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Pro-con on whether to leave Afghanistan

The war in Afghanistan started in October 2001 as a response to the terrorist attacks on New York and Washington that killed nearly 3,000 Americans, toppled the World Trade Center and badly damaged the Pentagon. Osama bin Laden and his al-Qaida terrorist organization had been using Afghanistan as a base of operations with the consent of the Taliban-controlled Afghan government. American troops were sent in to disrupt the terror network and topple the Taliban and, in the beginning, they seemed to be having success. After eight years fighting in the South Asian country, it is time we realize that our mission there has been a failure. The concern now should be with what comes next, and it is becoming increasingly clear that a continued commitment to this war will do little more than further inflame an already inflamed region and sap our budget. — CentralJersey.com editorial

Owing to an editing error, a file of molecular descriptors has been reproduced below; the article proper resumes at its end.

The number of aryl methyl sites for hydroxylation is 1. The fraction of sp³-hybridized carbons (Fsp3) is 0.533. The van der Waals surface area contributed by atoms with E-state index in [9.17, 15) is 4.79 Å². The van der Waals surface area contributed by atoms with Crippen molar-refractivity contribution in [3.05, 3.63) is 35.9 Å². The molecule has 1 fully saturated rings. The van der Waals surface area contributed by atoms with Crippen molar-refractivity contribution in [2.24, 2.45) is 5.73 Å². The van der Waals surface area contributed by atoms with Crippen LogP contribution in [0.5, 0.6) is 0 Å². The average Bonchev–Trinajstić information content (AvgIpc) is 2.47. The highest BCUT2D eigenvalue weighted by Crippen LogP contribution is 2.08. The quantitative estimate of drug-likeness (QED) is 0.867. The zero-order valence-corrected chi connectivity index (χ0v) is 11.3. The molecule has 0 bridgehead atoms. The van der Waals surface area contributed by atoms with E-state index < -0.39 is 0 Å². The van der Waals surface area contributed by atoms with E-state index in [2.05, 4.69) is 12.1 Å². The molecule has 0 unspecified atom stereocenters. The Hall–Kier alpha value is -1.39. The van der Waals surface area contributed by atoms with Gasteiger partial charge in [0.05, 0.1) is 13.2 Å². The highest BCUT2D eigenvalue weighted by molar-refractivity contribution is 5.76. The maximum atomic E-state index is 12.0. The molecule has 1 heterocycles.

Lacking details of a new stabilization plan by Army Gen. Stanley McChrystal, the commander of allied forces in Afghanistan, the debate in Washington over the U.S. military commitment in Afghanistan strikes us as grossly premature. One thing is undeniable: Without a strong U.S. commitment, Afghanistan will certainly return to the crazed lawlessness that predated the U.S. invasion of 2001. Those who suggest turning our backs on Afghanistan while the Taliban spreads its tentacles are conveniently forgetting: This is the same group that provided a safe haven for al-Qaida's leadership to plan the 9/11 attacks. Remember: Afghanistan is not Iraq. It's not another Vietnam. It is the birthplace of 9/11. — Dallas Morning News editorial

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